I know some authors, mostly those without publishing credits, wonder if it’s worth the effort, time, and money to submit their work to various writing contests. They see their author friends submitting their work and earning cash prizes or publishing contracts, but may be wary about copyright issues or about the cost. Other writers, who may be writing contest veterans, may feel discouraged about their writing if their submissions constantly come back with rejections attached. If you’re one of these cautious authors, no worries. I’ll give you a few benefits and drawbacks and let you make your own decision.
Writing contests are excellent opportunities to obtain publishing credits, which can be helpful when submitting queries to potential agents. Agents want to see authors that are working towards their goal of getting published and feel confident about their work. It’s always a positive thing to enhance your resume! Additionally, a lot of writing contests will have judges that provide feedback on your work, allowing you to narrow down issues and correct them before shopping for representation. Although authors should invest in an editor regardless, contest judges can provide helpful critiques on major and minor issues with your manuscript, which can be a good guidelines for revisions.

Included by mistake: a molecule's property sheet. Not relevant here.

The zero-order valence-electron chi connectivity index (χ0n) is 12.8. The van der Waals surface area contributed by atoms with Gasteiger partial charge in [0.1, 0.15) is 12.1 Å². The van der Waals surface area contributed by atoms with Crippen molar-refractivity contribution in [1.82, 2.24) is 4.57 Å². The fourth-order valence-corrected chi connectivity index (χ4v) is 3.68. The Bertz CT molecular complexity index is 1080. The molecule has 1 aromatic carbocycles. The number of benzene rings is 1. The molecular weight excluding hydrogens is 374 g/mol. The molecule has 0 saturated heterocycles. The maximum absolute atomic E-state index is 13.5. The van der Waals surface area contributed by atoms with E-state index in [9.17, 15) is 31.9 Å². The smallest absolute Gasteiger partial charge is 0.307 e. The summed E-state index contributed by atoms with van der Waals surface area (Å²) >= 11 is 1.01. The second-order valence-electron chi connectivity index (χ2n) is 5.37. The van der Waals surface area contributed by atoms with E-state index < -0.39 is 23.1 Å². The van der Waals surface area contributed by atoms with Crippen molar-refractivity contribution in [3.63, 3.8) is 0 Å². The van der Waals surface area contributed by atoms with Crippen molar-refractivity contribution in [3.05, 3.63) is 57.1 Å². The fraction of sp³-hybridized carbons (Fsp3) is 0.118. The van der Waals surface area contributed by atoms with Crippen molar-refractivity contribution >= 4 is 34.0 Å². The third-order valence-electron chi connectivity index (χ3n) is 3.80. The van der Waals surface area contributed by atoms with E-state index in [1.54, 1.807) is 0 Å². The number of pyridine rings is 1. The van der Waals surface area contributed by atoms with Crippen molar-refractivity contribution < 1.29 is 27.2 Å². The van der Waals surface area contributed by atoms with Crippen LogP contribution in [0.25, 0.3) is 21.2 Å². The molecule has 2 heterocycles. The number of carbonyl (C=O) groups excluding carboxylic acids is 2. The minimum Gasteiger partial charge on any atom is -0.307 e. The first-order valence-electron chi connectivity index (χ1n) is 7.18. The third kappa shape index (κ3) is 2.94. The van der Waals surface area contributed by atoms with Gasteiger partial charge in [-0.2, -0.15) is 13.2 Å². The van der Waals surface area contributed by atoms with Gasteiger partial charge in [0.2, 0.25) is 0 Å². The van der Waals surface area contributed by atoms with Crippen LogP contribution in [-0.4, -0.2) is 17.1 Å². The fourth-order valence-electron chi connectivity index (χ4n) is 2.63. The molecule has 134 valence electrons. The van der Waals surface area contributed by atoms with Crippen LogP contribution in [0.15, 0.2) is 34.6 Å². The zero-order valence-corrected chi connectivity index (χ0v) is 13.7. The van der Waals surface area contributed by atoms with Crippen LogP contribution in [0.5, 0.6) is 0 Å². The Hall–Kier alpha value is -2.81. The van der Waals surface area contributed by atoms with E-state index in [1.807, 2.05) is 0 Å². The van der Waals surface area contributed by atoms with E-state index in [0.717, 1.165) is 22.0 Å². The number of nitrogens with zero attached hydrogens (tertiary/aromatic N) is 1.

On a different note, I’ve noticed that some authors are afraid to submit to contests due to copyright concerns. I would like to assure those authors that the majority of legitimate and established contests will not distribute submitted material unless given permission. Leaders and judges of established contests can be trusted with your content.
The main criticisms I hear about writing contests are the cost, the time-consuming process, and conflicting feedback from judges. Contests can range in submission costs, from completely free to up to $100 per submission. The cost can add up for authors, especially those who submit to as many contests as possible to gain recognition. The process can also be extremely slow, sometimes taking several months. Not only is the time spent preparing, editing the submitted partial or manuscript and taking time to perfect the synopsis, but also spent waiting for a decision, which can take several months. Furthermore, feedback can be helpful, but only if it’s consistent. For example, I know an author who almost always gets conflicting advice from contest judges, especially regarding the manuscript’s genre. It can be frustrating and sometimes disheartening, but it shouldn’t deter authors from entering other contests.
While winning contests can certainly boost your writing resume and your credibility as a writer, it does not guarantee a future of being traditionally published. If you’re wary of starting the lengthy process, I would recommend starting with small contests to get a feel of the process. On the other end of the spectrum, if you find yourself frustrated with constant rejections, don’t get discouraged. There are many authors who consistently win contests, but still do not have a contract. It’s important to remember what your end goal is– are you writing to win contests or to become published?
Sabrina is an assistant at Holloway Literary. Follow her @SlbBerndt.